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Posts Tagged ‘feminist’

Henry Rogers Selden

Henry Rogers Selden was a lawyer, judge and politician, serving in such positions as Lieutenant Governor of New York. But the reason I photographed his grave marker is that Selden defended Susan B. Anthony in 1873. Anthony and a number of her fellow suffragists decided to test the constitutionality of denying women the right to vote, and Anthony presented her research and arguments to Selden. He found them compelling and told her that he thought she had a right to vote. She voted in the national election of 1872 and was arrested for illegal voting. Selden defended her during the case pro bono, and was extremely disappointed at her conviction.

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Grave of Helen Pitts Douglass

Helen Pitts Douglass was the 2nd wife of Frederick Douglass. Douglass’ first wife, Anna Murray, died in 1882 after over 40 years of marriage. Helen Pitts, an advocate for women’s rights and a graduate of Mount Holyoke Seminary, met Douglass when he hired her as a clerk. After his first wife’s death, he married the white woman who was 20 years his junior, their interracial marriage exposing tensions with long time friends and colleagues. After Frederick Douglass’ death in 1895, his widow dedicated herself to the creation of the Frederick Douglass Memorial and Historical Association.

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Emily Jessup

For a little more than five years of my life, I supported myself, something I could not have achieved without the education I was able to receive. The past sometimes seems so distant that it is hard to remember that, had I been born just a century earlier in the same place, my sex might have prevented me from receiving any more than a rudimentary education. It is exceedingly unlikely that I would have been able to obtain a college education, let alone a master’s degree.

Helen Peabody

I stand on the shoulders of educators like Helen Peabody, Emily Jessup, and Caroline D. White, women who not only fought for their own right to be educated, but then taught the next generation after them. They lived in a time when women’s very capacity for learning was questioned. They inhabited a society that accused educated women of neglecting their natural destiny and damaging the reproductive systems merely by learning.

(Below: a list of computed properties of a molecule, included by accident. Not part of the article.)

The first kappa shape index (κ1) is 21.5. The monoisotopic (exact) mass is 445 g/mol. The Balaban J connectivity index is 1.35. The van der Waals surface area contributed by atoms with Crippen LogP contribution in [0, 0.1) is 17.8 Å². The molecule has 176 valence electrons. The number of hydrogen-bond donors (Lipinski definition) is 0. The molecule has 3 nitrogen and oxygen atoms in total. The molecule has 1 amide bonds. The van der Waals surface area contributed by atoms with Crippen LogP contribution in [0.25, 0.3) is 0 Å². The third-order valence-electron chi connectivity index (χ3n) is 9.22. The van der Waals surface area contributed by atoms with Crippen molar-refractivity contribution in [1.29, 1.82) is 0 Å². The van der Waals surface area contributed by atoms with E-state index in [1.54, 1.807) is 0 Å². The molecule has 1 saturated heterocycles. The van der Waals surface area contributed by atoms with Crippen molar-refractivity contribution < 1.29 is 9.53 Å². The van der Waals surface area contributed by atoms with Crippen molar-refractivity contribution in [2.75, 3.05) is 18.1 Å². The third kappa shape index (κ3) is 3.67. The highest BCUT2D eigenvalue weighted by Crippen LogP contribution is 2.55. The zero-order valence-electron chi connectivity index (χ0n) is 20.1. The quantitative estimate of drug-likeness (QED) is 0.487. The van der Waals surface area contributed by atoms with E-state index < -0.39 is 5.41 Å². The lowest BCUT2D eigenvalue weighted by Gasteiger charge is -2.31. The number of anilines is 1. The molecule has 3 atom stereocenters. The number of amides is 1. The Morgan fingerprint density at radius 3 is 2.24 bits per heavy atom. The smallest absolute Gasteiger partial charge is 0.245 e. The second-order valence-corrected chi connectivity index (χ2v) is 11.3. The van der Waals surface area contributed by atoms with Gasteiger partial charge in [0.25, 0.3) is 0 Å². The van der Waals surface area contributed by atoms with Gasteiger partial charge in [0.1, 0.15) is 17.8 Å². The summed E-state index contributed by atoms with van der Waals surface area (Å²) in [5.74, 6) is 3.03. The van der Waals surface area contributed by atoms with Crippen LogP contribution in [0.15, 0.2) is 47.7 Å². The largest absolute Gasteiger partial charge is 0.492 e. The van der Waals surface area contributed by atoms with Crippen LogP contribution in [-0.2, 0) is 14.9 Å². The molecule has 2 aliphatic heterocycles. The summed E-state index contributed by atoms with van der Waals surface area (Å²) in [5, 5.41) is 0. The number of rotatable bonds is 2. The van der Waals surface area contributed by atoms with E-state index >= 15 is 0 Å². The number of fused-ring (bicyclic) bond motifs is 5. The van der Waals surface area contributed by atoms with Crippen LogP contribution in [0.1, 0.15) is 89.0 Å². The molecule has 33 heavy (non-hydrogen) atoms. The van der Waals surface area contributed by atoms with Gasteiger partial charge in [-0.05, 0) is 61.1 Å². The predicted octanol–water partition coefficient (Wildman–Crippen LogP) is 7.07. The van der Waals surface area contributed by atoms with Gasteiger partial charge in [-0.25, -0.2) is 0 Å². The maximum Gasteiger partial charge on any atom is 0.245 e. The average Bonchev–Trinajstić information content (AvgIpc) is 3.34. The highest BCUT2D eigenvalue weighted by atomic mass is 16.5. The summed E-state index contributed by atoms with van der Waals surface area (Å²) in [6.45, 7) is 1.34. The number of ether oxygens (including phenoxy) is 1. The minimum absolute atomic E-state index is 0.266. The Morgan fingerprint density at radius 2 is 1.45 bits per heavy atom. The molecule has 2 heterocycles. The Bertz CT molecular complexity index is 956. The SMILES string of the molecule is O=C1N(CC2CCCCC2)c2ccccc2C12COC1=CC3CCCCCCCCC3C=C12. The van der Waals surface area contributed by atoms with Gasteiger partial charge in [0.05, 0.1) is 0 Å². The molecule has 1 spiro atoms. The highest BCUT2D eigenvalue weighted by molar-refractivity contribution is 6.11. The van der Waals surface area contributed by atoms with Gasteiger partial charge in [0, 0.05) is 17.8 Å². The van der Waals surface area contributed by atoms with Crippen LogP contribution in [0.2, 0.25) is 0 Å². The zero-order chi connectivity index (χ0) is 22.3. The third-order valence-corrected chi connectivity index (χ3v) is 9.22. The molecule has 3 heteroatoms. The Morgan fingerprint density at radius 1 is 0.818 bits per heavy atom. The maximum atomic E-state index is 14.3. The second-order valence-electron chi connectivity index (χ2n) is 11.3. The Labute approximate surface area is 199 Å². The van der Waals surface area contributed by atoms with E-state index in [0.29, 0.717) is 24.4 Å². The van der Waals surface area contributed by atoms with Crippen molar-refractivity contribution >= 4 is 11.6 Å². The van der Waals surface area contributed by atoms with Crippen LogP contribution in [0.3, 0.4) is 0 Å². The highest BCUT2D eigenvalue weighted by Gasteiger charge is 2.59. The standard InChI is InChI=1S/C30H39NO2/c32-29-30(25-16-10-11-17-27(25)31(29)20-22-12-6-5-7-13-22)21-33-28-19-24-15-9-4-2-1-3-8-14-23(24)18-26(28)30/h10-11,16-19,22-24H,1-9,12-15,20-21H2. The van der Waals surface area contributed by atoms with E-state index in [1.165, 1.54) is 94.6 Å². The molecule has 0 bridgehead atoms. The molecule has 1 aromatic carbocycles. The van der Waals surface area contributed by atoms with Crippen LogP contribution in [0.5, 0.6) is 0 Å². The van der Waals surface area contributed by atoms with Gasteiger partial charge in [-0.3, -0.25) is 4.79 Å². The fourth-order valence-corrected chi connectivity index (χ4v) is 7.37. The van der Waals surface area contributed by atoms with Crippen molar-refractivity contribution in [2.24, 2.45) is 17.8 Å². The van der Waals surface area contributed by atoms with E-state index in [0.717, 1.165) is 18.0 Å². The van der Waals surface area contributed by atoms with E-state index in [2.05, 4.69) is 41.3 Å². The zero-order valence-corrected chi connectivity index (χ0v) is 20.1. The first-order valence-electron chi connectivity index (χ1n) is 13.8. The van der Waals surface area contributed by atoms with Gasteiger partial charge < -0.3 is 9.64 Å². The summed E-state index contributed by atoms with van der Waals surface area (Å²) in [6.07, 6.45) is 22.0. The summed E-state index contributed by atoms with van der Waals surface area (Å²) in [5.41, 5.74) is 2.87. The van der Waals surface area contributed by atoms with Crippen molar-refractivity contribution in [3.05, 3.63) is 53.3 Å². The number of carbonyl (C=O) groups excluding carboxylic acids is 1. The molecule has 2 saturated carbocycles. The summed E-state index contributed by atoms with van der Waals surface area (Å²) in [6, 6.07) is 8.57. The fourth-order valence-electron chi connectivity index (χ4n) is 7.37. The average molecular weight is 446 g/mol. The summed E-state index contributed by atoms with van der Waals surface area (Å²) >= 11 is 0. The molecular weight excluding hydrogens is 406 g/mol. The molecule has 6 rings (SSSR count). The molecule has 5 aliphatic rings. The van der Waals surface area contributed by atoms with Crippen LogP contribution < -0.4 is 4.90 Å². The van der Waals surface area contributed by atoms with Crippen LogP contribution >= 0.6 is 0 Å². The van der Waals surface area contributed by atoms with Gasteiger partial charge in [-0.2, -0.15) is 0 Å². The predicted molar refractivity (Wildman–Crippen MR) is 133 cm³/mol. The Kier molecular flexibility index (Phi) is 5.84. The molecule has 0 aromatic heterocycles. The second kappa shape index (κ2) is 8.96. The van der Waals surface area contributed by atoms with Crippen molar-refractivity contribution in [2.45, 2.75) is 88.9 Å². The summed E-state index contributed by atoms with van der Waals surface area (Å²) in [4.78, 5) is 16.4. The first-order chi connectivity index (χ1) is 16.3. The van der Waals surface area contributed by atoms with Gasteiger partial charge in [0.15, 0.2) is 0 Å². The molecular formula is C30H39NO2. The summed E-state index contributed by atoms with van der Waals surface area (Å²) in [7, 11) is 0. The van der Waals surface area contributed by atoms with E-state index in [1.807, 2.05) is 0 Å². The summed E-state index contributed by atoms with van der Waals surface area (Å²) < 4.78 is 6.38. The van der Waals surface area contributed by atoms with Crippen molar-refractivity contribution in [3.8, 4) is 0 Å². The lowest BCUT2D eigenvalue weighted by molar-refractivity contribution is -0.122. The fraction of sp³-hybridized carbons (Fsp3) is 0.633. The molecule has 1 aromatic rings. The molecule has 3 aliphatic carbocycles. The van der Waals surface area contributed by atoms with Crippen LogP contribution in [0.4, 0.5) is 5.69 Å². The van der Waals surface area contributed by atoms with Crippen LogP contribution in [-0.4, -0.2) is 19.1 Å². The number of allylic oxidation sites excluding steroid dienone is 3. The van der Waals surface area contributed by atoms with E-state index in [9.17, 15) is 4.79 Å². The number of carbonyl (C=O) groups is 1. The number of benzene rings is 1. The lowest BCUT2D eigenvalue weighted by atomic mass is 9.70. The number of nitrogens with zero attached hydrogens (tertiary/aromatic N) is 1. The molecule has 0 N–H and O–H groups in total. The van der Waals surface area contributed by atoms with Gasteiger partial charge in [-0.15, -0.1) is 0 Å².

Caroline D. White

these women made what were probably in some case hard choices, choices that aligned them to their academic institution more closely that most women are today.  They paved the way for myself and countless other women. This post is but a small token of my gratitude.

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Yesterday marked the 90th anniversary of Tennessee’s ratification of the 19th Amendment to the Constitution, guaranteeing women’s right to vote in the United States.

A likely grave marker for today’s post would be for Susan B. Anthony, one of the most prominent leaders of the women’s suffrage movement, but I’ve written about her before. Instead I want to introduce you to someone whose contributions to women’s suffrage are less well known, even for those who know his name: Frederick Douglass.

Frederick Douglass' Grave

Frederick Douglass rests in the same cemetery as Susan B. Anthony in Rochester, New York. Born into slavery in about 1818, Douglass engineered an escape and freed himself by fleeing northward. He married his first wife and settled in Massachusetts. His self-education brought him in contact with abolitionists, and he began to speak about his experiences as a slave and joined the abolitionists’ number. He wrote Narrative of the Life of Frederick Douglass, an American Slave, Written By Himself. He received acclaim as an orator and writer.

Although Douglass is best known for his role as an abolitionist and proponent of black civil rights, he had a much broader perspective on social reform. He supported equal rights for all, including immigrants, Native Americans, and women. He gave speeches in support of the home rule movement in Ireland. And, as I mentioned at the beginning of this post, he supported women’s suffrage. In 1848, Douglass was the only African-American in attendance at the first women’s rights convention in the nation, in Seneca Falls, New York. He wrote and spoke in favor of women’s suffrage, not as a separate issue from black civil rights, but as one piece of the whole of social justice. He argued that with the franchise, African-American women in particular would be given a new tool to continue the struggle for equality. He died in 1895, still engaged in his social justice work.

Douglass is represented in these statues at Seneca Fall’s National Women’s Rights Historic Park. (Sorry for the blurriness – look at the third figure from the right.)

Seneca Falls statues

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